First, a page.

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Sarah Stevenson has been sharing her tips and tricks on fitness, health and wellbeing since 2013.

The Australian influencer follows a paleo diet but we love her relaxed attitude towards food.


Another beauty from Down Under, Madalin  Giorgetta is certified personal trainer with a passion for lifting.

Her gym clothes selfies will seriously make you want to hit the treadmill and pull some heavy weight! 


Born and bred in Co Louth, Dr Hazel Wallace has gained a huge Instagram following with her sensible approach to nutrition and fitness. 

With a second book hitting the shelves this week, Hazel is on a mission to help us feed ourselves with easy recipes and forget all about crash diets.


A great mix of pretty plates and fitness inspo, Zanna van Dijk's Instagram page is all about body positivity and fun vibes.

We can understand why Adidas chose her as their global ambassador!

Also, don't miss her podcast Fit & Fearless, where she discusses all things fitness from eating disorders and lifting weights through to body confidence and cardio. 


So, it’s a well-known fact that breakfast is the most important meal of the day, and yet many of us still struggle to incorporate it into our daily routines.

Emerging from a warm, cosy bed can be a struggle at the best of times and with a long morning to-do list in front of us, breakfast is normally the first thing to get dropped when we’re running late.

But when exactly should we eat our first meal of the day?

Well, health professional, Dr. Oz, has finally given us the answer.

Speaking to Pop Sugar, the expert recommended eating breakfast within one hour of waking up.

What’s more is you should be eating lunch no later than four and a half hours after, and dinner should be at least three hours before bedtime to avoid a belly full of food and indigestion.

Dr. Oz explained that adopting this routine will make you much less likely to cheat on high-calorie junk food throughout the day.

But if you do want to sneak a little treat, the best time to do so is before 10 am.

Chocolate for breakfast anyone? Science says it's totally okay. 


Anyone who has ever suffered through intense menstrual pain can tell you that it’s not anything to be taken lightly — and yet, we hear continuous stories of women being told that their cramps are not actually that bad or, worse, in their heads. Some can fear that dismissal, of being told, that its an overreaction.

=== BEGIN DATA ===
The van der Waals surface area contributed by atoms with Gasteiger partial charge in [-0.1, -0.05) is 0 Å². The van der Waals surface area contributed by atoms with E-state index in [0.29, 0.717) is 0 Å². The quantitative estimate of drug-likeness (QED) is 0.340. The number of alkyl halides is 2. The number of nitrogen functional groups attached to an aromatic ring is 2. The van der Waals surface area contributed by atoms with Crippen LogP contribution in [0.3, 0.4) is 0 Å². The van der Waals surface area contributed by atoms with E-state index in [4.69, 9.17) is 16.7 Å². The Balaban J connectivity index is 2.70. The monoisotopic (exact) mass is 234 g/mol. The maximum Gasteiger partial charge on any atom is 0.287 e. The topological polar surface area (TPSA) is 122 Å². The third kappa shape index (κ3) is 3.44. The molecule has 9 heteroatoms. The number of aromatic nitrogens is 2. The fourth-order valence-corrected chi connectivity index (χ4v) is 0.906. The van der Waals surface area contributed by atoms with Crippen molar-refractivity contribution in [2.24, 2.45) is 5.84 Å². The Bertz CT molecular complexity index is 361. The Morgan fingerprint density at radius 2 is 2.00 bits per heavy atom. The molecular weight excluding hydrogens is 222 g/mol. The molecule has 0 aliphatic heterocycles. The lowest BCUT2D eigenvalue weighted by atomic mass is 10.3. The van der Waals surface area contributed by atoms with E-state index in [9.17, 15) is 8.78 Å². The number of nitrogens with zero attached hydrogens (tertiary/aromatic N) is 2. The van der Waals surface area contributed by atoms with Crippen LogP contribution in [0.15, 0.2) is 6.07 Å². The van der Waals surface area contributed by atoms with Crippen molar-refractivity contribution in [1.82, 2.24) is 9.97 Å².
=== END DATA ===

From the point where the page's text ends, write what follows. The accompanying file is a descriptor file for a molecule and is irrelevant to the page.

And yet again period cramps, or Dysmenorrhea as it's technically called, has been ruled as painful as having a heart attack. Professor of reproductive health at University College London, John Guillebaud, has said that patients have described the cramping pain as "almost as bad as having a heart attack." 

Guillebaud went on to say the issue has been overlooked because “Men don’t get it and it hasn’t been given the centrality it should have. I do believe it’s something that should be taken care of, like anything else in medicine.”

This, of course, is no news to us, but it is another indication of how little women's health is taken seriously. We know how bad it can be – yet it's only with reports like this, for example, that, it becomes a topic of mainstream conversation.  In fact, this was bumped into the press again after Marie Claire made the report known – a similar report surfaced in 2016. 

What is brilliant though, is the hilarious reaction on Twitter, from women, collectively rolling their eyes – and though it isn't new news (or news at all, to us), it's good to have women's health issues again out in the open.

Here are only a few highlights from social media:

According to statistics, one in five suffers from Dysmenorrhea, the clinical term for painful periods, which has no definitive medical origin. One in ten also suffers from Endometriosis, a condition without known cause that causes severe period pain and occurs in women where the lining of the womb decides to venture into the pelvic area, ovaries and other places in the body.



As if being sick wasn't bad enough, it now seems the we may have to part ways with some of our favourite beauty products if we want to prevent the illness form reoccurring.